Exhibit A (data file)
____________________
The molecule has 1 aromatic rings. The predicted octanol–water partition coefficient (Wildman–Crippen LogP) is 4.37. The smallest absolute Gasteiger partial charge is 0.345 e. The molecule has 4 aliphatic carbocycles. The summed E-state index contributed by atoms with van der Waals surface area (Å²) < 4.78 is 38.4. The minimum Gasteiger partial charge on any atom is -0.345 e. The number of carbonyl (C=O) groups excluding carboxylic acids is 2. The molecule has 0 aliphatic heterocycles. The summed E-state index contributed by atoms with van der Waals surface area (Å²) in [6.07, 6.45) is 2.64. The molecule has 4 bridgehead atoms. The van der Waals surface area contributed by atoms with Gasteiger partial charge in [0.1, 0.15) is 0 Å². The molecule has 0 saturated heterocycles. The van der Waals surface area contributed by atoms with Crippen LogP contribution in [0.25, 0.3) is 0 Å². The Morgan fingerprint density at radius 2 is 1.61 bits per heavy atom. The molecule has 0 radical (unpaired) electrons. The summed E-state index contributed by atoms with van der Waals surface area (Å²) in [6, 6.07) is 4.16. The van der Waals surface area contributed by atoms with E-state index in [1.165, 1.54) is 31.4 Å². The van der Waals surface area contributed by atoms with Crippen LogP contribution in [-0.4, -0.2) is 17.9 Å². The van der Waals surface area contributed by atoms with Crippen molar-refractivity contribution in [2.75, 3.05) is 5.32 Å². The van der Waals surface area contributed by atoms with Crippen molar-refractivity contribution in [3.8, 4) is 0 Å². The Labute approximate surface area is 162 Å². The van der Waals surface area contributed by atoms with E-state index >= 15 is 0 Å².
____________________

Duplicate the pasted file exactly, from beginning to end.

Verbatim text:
The molecule has 1 aromatic rings. The predicted octanol–water partition coefficient (Wildman–Crippen LogP) is 4.37. The smallest absolute Gasteiger partial charge is 0.345 e. The molecule has 4 aliphatic carbocycles. The summed E-state index contributed by atoms with van der Waals surface area (Å²) < 4.78 is 38.4. The minimum Gasteiger partial charge on any atom is -0.345 e. The number of carbonyl (C=O) groups excluding carboxylic acids is 2. The molecule has 0 aliphatic heterocycles. The summed E-state index contributed by atoms with van der Waals surface area (Å²) in [6.07, 6.45) is 2.64. The molecule has 4 bridgehead atoms. The van der Waals surface area contributed by atoms with Gasteiger partial charge in [0.1, 0.15) is 0 Å². The molecule has 0 saturated heterocycles. The van der Waals surface area contributed by atoms with Crippen LogP contribution in [0.25, 0.3) is 0 Å². The Morgan fingerprint density at radius 2 is 1.61 bits per heavy atom. The molecule has 0 radical (unpaired) electrons. The summed E-state index contributed by atoms with van der Waals surface area (Å²) in [6, 6.07) is 4.16. The van der Waals surface area contributed by atoms with E-state index in [1.165, 1.54) is 31.4 Å². The van der Waals surface area contributed by atoms with Crippen LogP contribution in [-0.4, -0.2) is 17.9 Å². The van der Waals surface area contributed by atoms with Crippen molar-refractivity contribution in [2.75, 3.05) is 5.32 Å². The van der Waals surface area contributed by atoms with Crippen molar-refractivity contribution in [3.8, 4) is 0 Å². The Labute approximate surface area is 162 Å². The van der Waals surface area contributed by atoms with E-state index >= 15 is 0 Å².